San Jose, Calif.
Of all the games within the game between BYU and San Jose State late Saturday night here, the most compelling was the Cougars’ pass defense against the Spartans’ throw game. That’s where a lot of things, if not everything, was going to be decided.
And a lot of it, not all of it, was.
It took 75 seconds to see that BYU was going to have a problem with San Jose quarterback David Fales. That’s when, on the game’s fourth play, he drilled a 51-yard touchdown pass. The following possession, Fales moved his offense 75 yards, every one of them coming from him, for another score. Next thing, Fales threw an 18-yard TD pass and the Spartans were smoking the Cougars, 20-7.
BYU’s defense came around in the second half, realizing that its best way to stop a truly gifted passer, which it hadn’t faced much this season, was to make him feel heat.
Down the stretch, that D stiffened, waiting for the Cougar offense to somehow, some way find some life. But drive after deep drive ended unsuccessfully for BYU, one on a Riley Nelson fumble, another on an interception, another on downs. Nelson finally connected with David Foote for a TD with 2:36 remaining, cutting the lead to six. An onside kick recovery gave BYU one last chance, but that drive died on another Nelson fumble.
Final numbers: SJSU 20, BYU 14.
And there were conclusions to draw. Those, in a minute.
The game had a sweet build-up: San Jose State averaged a spit more than 325 passing yards and BYU held opponents to a spit less than 173 yards per game. Only one team this season had put 300 pass yards on the Cougars — Oregon State went for 332 — and that resulted in a BYU loss. On the other hand, BYU had allowed only three teams to throw for that many yards in its last 42 games.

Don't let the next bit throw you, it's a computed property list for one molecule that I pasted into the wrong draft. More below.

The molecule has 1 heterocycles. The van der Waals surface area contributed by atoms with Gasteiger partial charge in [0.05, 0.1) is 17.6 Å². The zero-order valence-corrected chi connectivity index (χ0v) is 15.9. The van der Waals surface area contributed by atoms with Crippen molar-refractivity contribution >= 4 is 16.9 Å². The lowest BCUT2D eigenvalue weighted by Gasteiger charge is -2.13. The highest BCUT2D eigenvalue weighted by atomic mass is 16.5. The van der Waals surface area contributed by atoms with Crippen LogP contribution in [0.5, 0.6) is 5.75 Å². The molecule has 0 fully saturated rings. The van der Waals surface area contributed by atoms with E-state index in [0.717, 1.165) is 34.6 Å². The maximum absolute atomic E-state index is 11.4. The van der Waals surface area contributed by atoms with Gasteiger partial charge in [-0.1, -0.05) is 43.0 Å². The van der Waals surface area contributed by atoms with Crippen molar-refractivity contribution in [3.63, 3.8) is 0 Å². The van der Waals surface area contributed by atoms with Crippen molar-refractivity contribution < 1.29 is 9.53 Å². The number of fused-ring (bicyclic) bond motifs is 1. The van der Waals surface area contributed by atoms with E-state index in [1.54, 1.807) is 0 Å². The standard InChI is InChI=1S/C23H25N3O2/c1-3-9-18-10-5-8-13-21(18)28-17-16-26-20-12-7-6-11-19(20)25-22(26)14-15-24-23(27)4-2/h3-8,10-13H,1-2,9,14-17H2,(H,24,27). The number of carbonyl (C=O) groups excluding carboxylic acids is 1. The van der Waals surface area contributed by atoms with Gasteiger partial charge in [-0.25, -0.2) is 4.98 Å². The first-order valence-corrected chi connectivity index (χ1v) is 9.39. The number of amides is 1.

Fales had 237 yards by halftime.
The junior finished with 305.
Specific to this year, other than the Beavers, no other BYU opponent had gotten more than 230 yards through the air, and the Cougars had held five opposing quarterbacks to less than 150 yards. But the debacle against OSU, at LaVell Edwards Stadium no less, had haunted a BYU defense that has ranked among the top 10 in the country all season and found its place as the best defense in the school’s history.
You think, as a group, it wanted to allow San Jose Freakin’ State to carpet bomb or dink-and-dunk it into submission in this particular matchup?
But that’s what happened, at least early on.
And it cost the Cougars.
Fales, who had led his offense to an average of 100 more passing yards a game than BYU’s QBs had gotten, and to an average of 445 yards of total offense, which was nearly 50 yards better per game than the Cougars gained, was, at times, masterful.
In that second half, BYU’s defense went after Fales enough to bother him — and slow him down.
For its part, BYU, which used to be Quarterback U., tried to re-exert itself as a proud pass attack. Trouble is, Nelson was the same QB here that he’s been for much of the season, a time during which he’s been nails against dog opponents and lousy against quality ones.Next Page >
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